The Herald (Zimbabwe)

‘City doing its best to keep typhoid at bay’

Harare has been battling typhoid since last month and residents remain under threat of contractin­g the water-borne disease which has already claimed two lives while 25 cases have been confirmed. Poor water and sanitation, waste management and personal hyg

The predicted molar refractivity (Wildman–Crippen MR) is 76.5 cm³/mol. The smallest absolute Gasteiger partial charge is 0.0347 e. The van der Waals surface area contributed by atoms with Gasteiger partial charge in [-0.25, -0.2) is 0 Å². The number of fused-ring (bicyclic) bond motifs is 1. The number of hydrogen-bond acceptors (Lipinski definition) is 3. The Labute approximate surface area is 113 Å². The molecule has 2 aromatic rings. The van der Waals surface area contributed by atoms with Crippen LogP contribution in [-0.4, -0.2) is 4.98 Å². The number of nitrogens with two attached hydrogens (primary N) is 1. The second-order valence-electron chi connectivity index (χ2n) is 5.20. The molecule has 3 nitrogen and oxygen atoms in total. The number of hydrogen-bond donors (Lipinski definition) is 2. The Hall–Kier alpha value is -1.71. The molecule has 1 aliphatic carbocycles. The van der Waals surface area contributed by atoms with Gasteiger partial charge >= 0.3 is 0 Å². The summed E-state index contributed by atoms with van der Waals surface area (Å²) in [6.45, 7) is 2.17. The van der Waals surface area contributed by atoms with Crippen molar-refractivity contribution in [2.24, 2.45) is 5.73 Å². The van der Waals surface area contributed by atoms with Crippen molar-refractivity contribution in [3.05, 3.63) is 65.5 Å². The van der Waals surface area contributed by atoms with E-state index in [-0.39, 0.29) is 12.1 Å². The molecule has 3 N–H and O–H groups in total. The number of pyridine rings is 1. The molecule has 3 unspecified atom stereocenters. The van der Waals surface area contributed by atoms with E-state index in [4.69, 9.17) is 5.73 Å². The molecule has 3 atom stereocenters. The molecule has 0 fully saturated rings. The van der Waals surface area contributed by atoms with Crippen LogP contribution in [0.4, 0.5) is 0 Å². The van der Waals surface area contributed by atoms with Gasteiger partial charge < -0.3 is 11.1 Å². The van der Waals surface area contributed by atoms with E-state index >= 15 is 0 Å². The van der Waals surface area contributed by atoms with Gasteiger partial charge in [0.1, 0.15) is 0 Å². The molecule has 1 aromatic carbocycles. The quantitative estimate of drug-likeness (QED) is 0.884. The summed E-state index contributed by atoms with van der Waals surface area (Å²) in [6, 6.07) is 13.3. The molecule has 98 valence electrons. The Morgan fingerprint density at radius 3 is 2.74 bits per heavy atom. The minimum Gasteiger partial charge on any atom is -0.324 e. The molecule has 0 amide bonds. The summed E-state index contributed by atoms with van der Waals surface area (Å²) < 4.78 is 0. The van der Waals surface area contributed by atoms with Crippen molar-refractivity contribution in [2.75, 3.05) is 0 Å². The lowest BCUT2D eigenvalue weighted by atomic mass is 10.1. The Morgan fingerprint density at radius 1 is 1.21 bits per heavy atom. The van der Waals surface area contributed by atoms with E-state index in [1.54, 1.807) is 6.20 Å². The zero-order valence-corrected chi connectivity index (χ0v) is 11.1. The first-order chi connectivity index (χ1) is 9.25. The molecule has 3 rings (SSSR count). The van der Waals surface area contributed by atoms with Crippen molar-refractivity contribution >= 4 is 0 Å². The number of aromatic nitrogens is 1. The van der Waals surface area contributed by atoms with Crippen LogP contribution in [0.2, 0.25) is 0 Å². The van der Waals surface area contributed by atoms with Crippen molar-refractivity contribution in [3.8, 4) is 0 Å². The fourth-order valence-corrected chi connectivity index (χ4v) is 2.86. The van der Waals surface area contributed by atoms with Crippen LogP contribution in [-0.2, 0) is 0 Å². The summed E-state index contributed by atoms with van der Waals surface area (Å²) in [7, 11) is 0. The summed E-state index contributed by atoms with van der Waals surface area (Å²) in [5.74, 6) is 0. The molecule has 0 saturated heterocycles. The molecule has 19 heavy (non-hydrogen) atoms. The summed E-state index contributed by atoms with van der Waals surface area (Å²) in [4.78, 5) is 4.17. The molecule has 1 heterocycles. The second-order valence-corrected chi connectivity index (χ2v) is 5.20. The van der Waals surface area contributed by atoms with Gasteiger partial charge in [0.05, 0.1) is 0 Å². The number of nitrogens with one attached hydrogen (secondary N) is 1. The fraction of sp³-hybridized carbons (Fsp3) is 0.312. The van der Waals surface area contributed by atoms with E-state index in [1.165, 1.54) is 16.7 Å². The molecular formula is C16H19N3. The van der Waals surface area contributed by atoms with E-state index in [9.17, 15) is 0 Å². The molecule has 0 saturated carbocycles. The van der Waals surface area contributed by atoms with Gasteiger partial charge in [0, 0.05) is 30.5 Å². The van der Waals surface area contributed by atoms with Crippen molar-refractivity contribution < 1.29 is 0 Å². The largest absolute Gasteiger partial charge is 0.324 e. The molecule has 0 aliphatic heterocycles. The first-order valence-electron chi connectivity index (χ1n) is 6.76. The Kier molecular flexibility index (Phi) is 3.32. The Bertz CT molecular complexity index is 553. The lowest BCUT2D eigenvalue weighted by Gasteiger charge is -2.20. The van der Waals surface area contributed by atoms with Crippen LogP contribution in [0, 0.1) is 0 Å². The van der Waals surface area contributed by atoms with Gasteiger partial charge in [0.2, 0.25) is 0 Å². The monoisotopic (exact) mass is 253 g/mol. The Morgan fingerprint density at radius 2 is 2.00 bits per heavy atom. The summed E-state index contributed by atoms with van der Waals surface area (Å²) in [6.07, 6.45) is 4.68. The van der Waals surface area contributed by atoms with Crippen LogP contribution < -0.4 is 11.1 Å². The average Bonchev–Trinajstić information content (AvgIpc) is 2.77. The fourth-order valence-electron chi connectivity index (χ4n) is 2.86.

IR: Engineer, you have been at the helm of Harare Water for the past four months. As you are aware water is one of the major drivers of typhoid, which is currently affecting the capital especially the high-density suburb of Mbare, what actions are you taking to ensure there is water supply in these areas? HC: Following reports of the